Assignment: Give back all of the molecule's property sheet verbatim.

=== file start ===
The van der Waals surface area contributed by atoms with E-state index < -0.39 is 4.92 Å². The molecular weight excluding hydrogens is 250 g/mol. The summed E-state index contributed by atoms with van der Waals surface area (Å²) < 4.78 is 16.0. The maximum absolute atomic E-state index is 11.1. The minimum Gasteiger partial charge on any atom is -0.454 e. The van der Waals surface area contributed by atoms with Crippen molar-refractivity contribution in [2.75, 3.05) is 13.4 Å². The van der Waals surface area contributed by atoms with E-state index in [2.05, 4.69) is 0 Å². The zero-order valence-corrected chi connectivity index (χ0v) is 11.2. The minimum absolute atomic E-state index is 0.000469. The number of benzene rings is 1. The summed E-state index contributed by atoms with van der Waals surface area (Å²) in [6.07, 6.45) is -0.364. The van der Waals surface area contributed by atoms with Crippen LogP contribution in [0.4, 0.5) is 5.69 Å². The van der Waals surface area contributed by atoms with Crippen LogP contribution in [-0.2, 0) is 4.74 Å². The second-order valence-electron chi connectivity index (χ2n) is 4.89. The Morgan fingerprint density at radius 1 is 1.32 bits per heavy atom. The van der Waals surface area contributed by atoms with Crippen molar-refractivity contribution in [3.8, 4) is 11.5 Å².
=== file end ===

The van der Waals surface area contributed by atoms with E-state index < -0.39 is 4.92 Å². The molecular weight excluding hydrogens is 250 g/mol. The summed E-state index contributed by atoms with van der Waals surface area (Å²) < 4.78 is 16.0. The maximum absolute atomic E-state index is 11.1. The minimum Gasteiger partial charge on any atom is -0.454 e. The van der Waals surface area contributed by atoms with Crippen molar-refractivity contribution in [2.75, 3.05) is 13.4 Å². The van der Waals surface area contributed by atoms with E-state index in [2.05, 4.69) is 0 Å². The zero-order valence-corrected chi connectivity index (χ0v) is 11.2. The minimum absolute atomic E-state index is 0.000469. The number of benzene rings is 1. The summed E-state index contributed by atoms with van der Waals surface area (Å²) in [6.07, 6.45) is -0.364. The van der Waals surface area contributed by atoms with Crippen LogP contribution in [0.4, 0.5) is 5.69 Å². The van der Waals surface area contributed by atoms with Crippen LogP contribution in [-0.2, 0) is 4.74 Å². The second-order valence-electron chi connectivity index (χ2n) is 4.89. The Morgan fingerprint density at radius 1 is 1.32 bits per heavy atom. The van der Waals surface area contributed by atoms with Crippen molar-refractivity contribution in [3.8, 4) is 11.5 Å².